Alzheimer’s And Brain Awareness Month
There are 5.8 million Americans living with Alzheimer’s today
Alzheimer’s disease is a brain disorder that deteriorates memory, thinking skills, and the ability to carry out daily tasks overtime. Alzheimer’s is the most common form of dementia. Dementia is the general term for impaired memory, decision making, and the ability to carry out day-to-day tasks.
According to the Centers for Disease Control and Prevention (CDC), there are currently 5.8 million people living with Alzheimer’s in the United States today. By 2060, it’s estimated that 14 million people will have Alzheimer’s—with minority populations being impacted the most.
The high prevalence of Alzheimer’s disease in minority populations can be attributed to:
- Higher rates of heart disease and diabetes
- Lower education rates
- Higher poverty rates
- Greater exposure to adversity and discrimination in the healthcare space
It’s important that everyone, especially those at high risk of Alzheimer’s, are aware of the symptoms and know what to look out for.
Understanding the symptoms of Alzheimer’s Disease
It’s common for your brain to change as you age.
Even if you don’t have Alzheimer’s Disease, as you age you may notice slowed thinking and occasional forgetting of things you’d normally remember.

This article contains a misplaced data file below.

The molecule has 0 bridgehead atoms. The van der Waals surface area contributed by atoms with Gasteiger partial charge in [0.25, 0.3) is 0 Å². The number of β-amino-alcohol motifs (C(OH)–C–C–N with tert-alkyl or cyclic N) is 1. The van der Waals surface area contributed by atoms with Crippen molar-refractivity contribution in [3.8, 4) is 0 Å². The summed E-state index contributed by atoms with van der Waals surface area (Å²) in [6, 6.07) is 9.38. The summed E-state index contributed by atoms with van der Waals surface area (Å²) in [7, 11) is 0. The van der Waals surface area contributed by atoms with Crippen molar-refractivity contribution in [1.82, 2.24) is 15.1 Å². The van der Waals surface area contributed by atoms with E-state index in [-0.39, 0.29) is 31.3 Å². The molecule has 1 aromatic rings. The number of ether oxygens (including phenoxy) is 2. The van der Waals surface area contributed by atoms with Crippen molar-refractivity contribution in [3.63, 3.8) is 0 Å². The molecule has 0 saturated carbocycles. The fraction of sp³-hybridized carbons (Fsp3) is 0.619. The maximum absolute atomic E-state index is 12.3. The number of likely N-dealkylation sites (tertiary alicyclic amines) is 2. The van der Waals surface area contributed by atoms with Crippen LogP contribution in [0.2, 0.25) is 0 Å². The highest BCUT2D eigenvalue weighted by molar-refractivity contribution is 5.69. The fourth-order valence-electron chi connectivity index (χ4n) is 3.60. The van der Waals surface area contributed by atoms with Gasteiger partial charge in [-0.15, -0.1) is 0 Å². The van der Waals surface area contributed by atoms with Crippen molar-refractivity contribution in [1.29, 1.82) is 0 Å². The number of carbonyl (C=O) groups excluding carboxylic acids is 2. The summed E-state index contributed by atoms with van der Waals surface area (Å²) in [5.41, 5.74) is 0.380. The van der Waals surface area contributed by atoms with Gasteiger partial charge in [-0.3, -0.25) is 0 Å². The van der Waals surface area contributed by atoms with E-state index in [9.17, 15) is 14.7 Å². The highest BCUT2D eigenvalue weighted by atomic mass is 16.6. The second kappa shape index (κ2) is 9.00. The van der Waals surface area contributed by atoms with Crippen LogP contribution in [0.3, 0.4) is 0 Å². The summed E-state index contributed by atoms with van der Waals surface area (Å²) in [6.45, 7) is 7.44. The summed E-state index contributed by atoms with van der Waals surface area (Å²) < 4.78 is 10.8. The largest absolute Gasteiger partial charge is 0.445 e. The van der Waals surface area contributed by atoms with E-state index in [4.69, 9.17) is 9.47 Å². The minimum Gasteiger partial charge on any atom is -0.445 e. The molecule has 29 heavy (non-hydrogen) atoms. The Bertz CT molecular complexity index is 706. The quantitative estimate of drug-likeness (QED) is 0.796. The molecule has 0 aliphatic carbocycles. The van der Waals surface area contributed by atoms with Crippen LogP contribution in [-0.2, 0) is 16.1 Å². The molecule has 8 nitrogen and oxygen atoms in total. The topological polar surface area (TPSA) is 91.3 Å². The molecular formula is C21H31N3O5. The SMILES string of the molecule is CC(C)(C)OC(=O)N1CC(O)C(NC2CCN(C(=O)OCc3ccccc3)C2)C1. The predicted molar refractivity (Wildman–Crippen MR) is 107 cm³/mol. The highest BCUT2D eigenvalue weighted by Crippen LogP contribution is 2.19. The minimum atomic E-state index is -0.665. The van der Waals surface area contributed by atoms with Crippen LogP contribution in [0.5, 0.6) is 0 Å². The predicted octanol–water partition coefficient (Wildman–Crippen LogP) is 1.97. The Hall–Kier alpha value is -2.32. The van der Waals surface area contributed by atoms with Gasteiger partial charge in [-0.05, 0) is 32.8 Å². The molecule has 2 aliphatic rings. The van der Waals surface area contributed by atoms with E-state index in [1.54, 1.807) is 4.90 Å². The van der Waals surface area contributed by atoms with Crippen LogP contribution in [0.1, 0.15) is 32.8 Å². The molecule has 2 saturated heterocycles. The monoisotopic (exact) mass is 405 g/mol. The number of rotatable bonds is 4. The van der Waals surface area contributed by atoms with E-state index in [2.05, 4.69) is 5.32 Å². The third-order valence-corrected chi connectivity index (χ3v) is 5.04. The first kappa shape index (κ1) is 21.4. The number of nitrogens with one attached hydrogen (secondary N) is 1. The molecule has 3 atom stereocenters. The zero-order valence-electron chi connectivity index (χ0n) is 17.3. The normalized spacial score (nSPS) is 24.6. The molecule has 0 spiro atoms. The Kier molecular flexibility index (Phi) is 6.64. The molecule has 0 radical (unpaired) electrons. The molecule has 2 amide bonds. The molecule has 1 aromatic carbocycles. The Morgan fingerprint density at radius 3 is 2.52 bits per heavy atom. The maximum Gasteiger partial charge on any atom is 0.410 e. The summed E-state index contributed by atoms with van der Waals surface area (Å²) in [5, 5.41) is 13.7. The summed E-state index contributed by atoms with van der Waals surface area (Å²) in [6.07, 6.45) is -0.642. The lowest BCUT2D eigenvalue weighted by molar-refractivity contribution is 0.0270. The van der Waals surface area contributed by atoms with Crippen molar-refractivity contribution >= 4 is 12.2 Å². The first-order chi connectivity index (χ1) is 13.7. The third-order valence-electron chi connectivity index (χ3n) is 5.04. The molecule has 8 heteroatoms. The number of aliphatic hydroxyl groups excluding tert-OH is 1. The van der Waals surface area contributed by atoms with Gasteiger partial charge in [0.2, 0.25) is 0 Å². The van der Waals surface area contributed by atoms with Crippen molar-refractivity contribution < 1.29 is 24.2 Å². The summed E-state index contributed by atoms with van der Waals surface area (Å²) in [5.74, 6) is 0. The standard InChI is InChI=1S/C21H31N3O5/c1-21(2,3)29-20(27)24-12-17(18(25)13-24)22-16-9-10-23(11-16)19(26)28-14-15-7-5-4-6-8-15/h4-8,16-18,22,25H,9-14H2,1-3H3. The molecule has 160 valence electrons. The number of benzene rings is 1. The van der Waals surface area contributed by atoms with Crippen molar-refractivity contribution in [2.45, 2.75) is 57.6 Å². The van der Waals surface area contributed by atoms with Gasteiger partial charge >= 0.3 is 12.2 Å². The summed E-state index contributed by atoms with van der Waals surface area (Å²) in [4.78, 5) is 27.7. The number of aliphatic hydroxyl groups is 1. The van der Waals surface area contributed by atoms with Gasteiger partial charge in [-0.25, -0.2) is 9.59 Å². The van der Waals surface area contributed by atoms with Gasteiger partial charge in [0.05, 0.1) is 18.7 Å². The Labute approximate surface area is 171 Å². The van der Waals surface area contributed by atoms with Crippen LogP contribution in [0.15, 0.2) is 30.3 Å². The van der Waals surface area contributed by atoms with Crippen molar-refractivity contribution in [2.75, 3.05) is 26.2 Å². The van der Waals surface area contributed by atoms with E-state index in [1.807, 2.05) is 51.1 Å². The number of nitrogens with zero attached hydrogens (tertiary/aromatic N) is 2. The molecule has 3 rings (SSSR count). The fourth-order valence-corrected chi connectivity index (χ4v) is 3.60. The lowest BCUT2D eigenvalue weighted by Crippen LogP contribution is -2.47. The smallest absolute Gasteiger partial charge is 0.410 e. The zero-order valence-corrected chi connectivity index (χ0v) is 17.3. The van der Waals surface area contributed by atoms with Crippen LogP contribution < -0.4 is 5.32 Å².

When someone has Alzheimer’s Disease, you’ll notice more serious memory loss and changes in the way their mind works. Alzheimer’s Disease tends to get worse with age, with most people being diagnosed at age 65 or older. Those impacted by Alzheimer’s before the age of 65 are said to have early-onset Alzheimer’s Disease or dementia.
Common symptoms of Alzheimer’s Disease include:
- Mood/behavior changes
- Deeper confusion about certain events, times, and places
- Paranoia surrounding family, friends, caregivers
- Difficulty speaking, walking, and swallowing
It’s hard for someone exhibiting signs of Alzheimer’s to recognize something is wrong. But caregivers, family, and friends may be able to spot the warning signs early-on.
If you notice a loved one exhibiting symptoms of dementia, it’s important to seek appropriate medical treatment (Connect2Heal can put you into contact with a physician if you feel a loved one is exhibiting signs of dementia).
Treatments and caring for someone with Alzheimer’s Disease
Currently, there is no known cure for Alzheimer’s Disease. However, there is significant progress being made in testing new medicines.
Many of these medicines have been approved by the FDA to help manage the symptoms associated with Alzheimer’s Disease. Some have even been shown to slow the progression of Alzheimer’s and other dementia related illnesses.
If you’re a caregiver for someone with Alzheimer’s, the experience can get overwhelming. Try finding a dementia caregiver support group. When you’re part of a dementia caregiver support group, be sure to:
If you’re caring for a family member with dementia, we encourage you to ask questions. You will find that there are many people out there willing to share their experiences and knowledge. Try joining a community of caregivers in person or virtually, through websites such as Facebook.
Share your experiences with others